4. Minimally invasive hip replacement-a meta-analysis.

Z Orthop Unfall. 2007 Mar-Apr;145(2):152-6.
Vavken P, Kotz R, Dorotka R.
Universitätsklinik für Orthopädie, Medizinische Universität Wien, Wien, Osterreich

Abstract: AIM: A systematic review of randomized controlled trials reporting on the comparison of minimally invasive THA and standard incision technique. METHOD: An online search in Medline, CINAHL,EMBASE, and the Cochrane Controlled Trials Register was performed. Data concerning the endpoints duration of procedure, blood loss,complications, and Harris Hip Score (HHS) were extracted and pooled using a random effects model. RESULTS: 8 Studies observing a total of 917 patients(481 MIS, 436 Std.) were included. The weighted mean difference in duration of the procedures was 4 min, which is not significant(p = 0.21). There was significantly less blood loss in the mini group (p < 0.001). The difference in increases in HHS of averagely 4.14 pts. was only borderline significant (p = 0.06). The complication odds ratio showed no significance (p = 0.71). CONCLUSION: There is only a marginal difference between these techniques. The minimally invasive total hip replacement is a variance of the standard procedure with better cosmesis. Differences in postoperative rehabilitation, however,are not within the scope of this study.

5. Minimally invasive total hip arthroplasty: the posterior approach.

Instr Course Lect. 2006;55:205-14.
Sculco TP, Boettner F.
Hospital for Special Surgery, New York, New York, USA.

Abstract: Minimally invasive total hip replacement is probably a misnomer and the procedure is better termed less invasive total hip replacement. The mini-posterior approach is a modification of a standard approach, with a smaller skin incision and less deep tissue dissection. The gluteus maximus tendon is not released and the quadratus femoris muscle is minimally violated. Blood loss has been documented to be less and early recovery is facilitated. Compared with the standard posterior approach, there have been fewer complications associated with the modified approach.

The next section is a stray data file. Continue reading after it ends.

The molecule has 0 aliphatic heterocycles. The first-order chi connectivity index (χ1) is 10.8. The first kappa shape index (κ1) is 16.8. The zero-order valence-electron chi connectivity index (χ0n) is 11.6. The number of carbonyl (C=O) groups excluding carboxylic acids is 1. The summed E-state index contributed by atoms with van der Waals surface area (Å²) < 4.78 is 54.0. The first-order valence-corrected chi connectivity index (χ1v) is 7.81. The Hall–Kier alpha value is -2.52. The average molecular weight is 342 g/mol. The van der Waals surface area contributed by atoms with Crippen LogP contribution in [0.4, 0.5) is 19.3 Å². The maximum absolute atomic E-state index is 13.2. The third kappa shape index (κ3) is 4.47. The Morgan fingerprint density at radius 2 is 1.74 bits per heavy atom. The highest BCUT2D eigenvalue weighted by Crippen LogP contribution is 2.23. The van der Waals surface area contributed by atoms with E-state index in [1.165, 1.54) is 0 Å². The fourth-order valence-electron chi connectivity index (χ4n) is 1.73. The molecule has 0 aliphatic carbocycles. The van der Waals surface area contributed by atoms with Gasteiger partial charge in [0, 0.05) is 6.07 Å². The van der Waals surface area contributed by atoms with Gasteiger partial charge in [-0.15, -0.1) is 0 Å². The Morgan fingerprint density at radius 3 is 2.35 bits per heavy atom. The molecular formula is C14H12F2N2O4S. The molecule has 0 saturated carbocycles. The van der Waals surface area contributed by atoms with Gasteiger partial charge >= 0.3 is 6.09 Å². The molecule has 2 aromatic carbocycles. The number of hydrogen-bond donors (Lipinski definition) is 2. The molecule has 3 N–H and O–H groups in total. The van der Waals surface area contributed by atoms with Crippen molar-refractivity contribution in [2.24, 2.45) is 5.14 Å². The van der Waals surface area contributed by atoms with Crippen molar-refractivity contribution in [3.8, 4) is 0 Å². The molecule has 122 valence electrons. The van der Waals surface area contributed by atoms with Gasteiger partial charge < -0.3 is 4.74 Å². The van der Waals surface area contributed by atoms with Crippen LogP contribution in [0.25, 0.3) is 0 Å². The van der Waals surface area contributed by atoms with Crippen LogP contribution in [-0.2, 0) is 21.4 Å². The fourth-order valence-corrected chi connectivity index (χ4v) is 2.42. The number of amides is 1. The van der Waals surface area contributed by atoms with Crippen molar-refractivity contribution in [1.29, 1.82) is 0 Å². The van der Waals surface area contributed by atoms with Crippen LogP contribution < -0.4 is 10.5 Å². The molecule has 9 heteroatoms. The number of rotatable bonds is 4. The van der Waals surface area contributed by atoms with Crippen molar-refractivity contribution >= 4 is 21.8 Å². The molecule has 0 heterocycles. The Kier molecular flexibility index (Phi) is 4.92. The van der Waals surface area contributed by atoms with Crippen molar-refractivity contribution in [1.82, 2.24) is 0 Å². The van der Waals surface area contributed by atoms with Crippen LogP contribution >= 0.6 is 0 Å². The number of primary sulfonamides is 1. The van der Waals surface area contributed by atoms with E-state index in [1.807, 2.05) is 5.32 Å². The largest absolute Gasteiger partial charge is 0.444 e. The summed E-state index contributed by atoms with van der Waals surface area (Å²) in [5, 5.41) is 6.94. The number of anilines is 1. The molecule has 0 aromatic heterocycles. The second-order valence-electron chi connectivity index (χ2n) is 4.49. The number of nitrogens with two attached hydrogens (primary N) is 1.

6. Operative and patient care techniques for posterior mini-incision total hip arthroplasty.

Clin Orthop Relat Res. 2005 Dec;441:104-14.
Inaba Y, Dorr LD, Wan Z, Sirianni L, Boutary M.
From The Dorr Institute for Arthritis Research, Inglewood, CA 90301, USA.

Abstract: Technical and patient care improvements have occurred with the posterior mini-incision total hip arthroplasty. We hypothesized that these changes would provide better results for patients. The clinical and radiographic results of 100 total hip arthroplasties done with the posterior mini incision between January 2004 and October 2004 were compared with 100 mini-incision total hip arthroplasties done between December 2001 and September 2002. There were no differences in diagnosis, age, and body mass index of the patients in each group. Component positions were not compromised in either group. There were improvements in the 2004 group with decreased hospital stay, reduction of postoperative pain and opioid analgesic use, reduced use of assistive devices, and earlier muscle recovery. In the 2004 group there were no complications of infection, dislocation, or sciatic palsy. The posterior mini-incision operation has shown improved results with experience and changes in technique and patient care treatment. Level of Evidence: Therapeutic study, Level IV (case series). See the Guidelines for Authors for a complete description of levels of evidence.